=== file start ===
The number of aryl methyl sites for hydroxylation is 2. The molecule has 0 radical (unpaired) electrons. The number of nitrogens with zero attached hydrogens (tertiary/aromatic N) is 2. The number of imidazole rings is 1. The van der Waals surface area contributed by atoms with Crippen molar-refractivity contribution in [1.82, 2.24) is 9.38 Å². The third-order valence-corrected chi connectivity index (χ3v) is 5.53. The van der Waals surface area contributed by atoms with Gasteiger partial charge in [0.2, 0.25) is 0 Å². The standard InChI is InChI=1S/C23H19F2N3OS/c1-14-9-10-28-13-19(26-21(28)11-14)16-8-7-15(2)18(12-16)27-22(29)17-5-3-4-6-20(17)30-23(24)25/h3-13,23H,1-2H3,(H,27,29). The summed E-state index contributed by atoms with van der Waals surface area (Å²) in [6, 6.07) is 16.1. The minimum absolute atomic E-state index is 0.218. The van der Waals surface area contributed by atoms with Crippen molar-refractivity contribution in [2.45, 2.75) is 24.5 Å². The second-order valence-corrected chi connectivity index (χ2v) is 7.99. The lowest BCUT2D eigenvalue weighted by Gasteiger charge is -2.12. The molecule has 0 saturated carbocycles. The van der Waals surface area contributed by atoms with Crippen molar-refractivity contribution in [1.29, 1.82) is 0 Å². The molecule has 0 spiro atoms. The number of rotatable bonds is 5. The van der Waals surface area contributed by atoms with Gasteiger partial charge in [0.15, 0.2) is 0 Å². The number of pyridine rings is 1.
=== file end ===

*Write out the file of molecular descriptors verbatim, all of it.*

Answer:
The number of aryl methyl sites for hydroxylation is 2. The molecule has 0 radical (unpaired) electrons. The number of nitrogens with zero attached hydrogens (tertiary/aromatic N) is 2. The number of imidazole rings is 1. The van der Waals surface area contributed by atoms with Crippen molar-refractivity contribution in [1.82, 2.24) is 9.38 Å². The third-order valence-corrected chi connectivity index (χ3v) is 5.53. The van der Waals surface area contributed by atoms with Gasteiger partial charge in [0.2, 0.25) is 0 Å². The standard InChI is InChI=1S/C23H19F2N3OS/c1-14-9-10-28-13-19(26-21(28)11-14)16-8-7-15(2)18(12-16)27-22(29)17-5-3-4-6-20(17)30-23(24)25/h3-13,23H,1-2H3,(H,27,29). The summed E-state index contributed by atoms with van der Waals surface area (Å²) in [6, 6.07) is 16.1. The minimum absolute atomic E-state index is 0.218. The van der Waals surface area contributed by atoms with Crippen molar-refractivity contribution in [2.45, 2.75) is 24.5 Å². The second-order valence-corrected chi connectivity index (χ2v) is 7.99. The lowest BCUT2D eigenvalue weighted by Gasteiger charge is -2.12. The molecule has 0 saturated carbocycles. The van der Waals surface area contributed by atoms with Crippen molar-refractivity contribution in [1.29, 1.82) is 0 Å². The molecule has 0 spiro atoms. The number of rotatable bonds is 5. The van der Waals surface area contributed by atoms with Gasteiger partial charge in [0.15, 0.2) is 0 Å². The number of pyridine rings is 1.